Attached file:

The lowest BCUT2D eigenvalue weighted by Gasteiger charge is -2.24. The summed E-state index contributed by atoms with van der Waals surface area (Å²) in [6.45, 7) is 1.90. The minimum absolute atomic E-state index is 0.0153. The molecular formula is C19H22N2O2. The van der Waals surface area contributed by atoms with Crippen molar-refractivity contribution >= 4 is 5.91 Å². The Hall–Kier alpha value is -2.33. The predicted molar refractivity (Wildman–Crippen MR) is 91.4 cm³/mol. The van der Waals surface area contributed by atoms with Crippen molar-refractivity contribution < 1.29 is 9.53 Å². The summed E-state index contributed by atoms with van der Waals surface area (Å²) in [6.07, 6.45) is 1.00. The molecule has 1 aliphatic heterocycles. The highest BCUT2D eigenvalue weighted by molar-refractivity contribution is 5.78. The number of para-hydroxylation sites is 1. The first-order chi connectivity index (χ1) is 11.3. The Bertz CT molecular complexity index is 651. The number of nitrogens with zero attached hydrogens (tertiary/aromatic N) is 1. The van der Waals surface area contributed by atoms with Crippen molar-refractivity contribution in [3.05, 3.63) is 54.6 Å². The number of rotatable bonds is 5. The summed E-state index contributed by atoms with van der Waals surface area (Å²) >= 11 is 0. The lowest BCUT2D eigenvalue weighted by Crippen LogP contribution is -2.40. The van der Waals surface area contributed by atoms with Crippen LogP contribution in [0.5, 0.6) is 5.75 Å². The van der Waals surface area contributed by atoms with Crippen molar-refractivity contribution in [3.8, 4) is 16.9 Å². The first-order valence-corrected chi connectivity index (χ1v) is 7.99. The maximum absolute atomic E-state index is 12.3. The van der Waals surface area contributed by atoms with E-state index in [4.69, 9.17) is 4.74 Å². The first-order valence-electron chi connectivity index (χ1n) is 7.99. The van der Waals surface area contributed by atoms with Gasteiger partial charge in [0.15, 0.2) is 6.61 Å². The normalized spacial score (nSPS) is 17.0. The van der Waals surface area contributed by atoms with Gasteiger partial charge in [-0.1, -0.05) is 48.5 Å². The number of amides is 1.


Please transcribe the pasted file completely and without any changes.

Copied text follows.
The lowest BCUT2D eigenvalue weighted by Gasteiger charge is -2.24. The summed E-state index contributed by atoms with van der Waals surface area (Å²) in [6.45, 7) is 1.90. The minimum absolute atomic E-state index is 0.0153. The molecular formula is C19H22N2O2. The van der Waals surface area contributed by atoms with Crippen molar-refractivity contribution >= 4 is 5.91 Å². The Hall–Kier alpha value is -2.33. The predicted molar refractivity (Wildman–Crippen MR) is 91.4 cm³/mol. The van der Waals surface area contributed by atoms with Crippen molar-refractivity contribution < 1.29 is 9.53 Å². The summed E-state index contributed by atoms with van der Waals surface area (Å²) in [6.07, 6.45) is 1.00. The molecule has 1 aliphatic heterocycles. The highest BCUT2D eigenvalue weighted by molar-refractivity contribution is 5.78. The number of para-hydroxylation sites is 1. The first-order chi connectivity index (χ1) is 11.3. The Bertz CT molecular complexity index is 651. The number of nitrogens with zero attached hydrogens (tertiary/aromatic N) is 1. The van der Waals surface area contributed by atoms with Crippen molar-refractivity contribution in [3.05, 3.63) is 54.6 Å². The number of rotatable bonds is 5. The summed E-state index contributed by atoms with van der Waals surface area (Å²) >= 11 is 0. The lowest BCUT2D eigenvalue weighted by Crippen LogP contribution is -2.40. The van der Waals surface area contributed by atoms with Crippen LogP contribution in [0.5, 0.6) is 5.75 Å². The van der Waals surface area contributed by atoms with Crippen molar-refractivity contribution in [3.8, 4) is 16.9 Å². The first-order valence-corrected chi connectivity index (χ1v) is 7.99. The maximum absolute atomic E-state index is 12.3. The van der Waals surface area contributed by atoms with E-state index in [4.69, 9.17) is 4.74 Å². The first-order valence-electron chi connectivity index (χ1n) is 7.99. The van der Waals surface area contributed by atoms with Gasteiger partial charge in [0.15, 0.2) is 6.61 Å². The normalized spacial score (nSPS) is 17.0. The van der Waals surface area contributed by atoms with Gasteiger partial charge in [-0.1, -0.05) is 48.5 Å². The number of amides is 1.